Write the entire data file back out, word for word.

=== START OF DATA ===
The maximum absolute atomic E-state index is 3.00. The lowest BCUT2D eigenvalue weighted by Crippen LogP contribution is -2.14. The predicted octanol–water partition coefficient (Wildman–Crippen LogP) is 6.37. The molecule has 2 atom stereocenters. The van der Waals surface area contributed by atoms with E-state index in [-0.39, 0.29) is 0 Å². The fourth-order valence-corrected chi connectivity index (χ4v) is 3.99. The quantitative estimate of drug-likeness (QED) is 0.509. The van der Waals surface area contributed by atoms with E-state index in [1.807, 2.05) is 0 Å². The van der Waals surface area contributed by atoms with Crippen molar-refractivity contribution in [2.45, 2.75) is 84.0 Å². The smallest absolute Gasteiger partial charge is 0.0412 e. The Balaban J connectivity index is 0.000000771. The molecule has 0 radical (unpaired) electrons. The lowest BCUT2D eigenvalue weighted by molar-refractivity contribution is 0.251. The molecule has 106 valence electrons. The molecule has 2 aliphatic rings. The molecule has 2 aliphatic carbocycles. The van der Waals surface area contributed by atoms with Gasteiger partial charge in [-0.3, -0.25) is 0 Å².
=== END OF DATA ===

The maximum absolute atomic E-state index is 3.00. The lowest BCUT2D eigenvalue weighted by Crippen LogP contribution is -2.14. The predicted octanol–water partition coefficient (Wildman–Crippen LogP) is 6.37. The molecule has 2 atom stereocenters. The van der Waals surface area contributed by atoms with E-state index in [-0.39, 0.29) is 0 Å². The fourth-order valence-corrected chi connectivity index (χ4v) is 3.99. The quantitative estimate of drug-likeness (QED) is 0.509. The van der Waals surface area contributed by atoms with E-state index in [1.807, 2.05) is 0 Å². The van der Waals surface area contributed by atoms with Crippen molar-refractivity contribution in [2.45, 2.75) is 84.0 Å². The smallest absolute Gasteiger partial charge is 0.0412 e. The Balaban J connectivity index is 0.000000771. The molecule has 0 radical (unpaired) electrons. The lowest BCUT2D eigenvalue weighted by molar-refractivity contribution is 0.251. The molecule has 106 valence electrons. The molecule has 2 aliphatic rings. The molecule has 2 aliphatic carbocycles. The van der Waals surface area contributed by atoms with Gasteiger partial charge in [-0.3, -0.25) is 0 Å².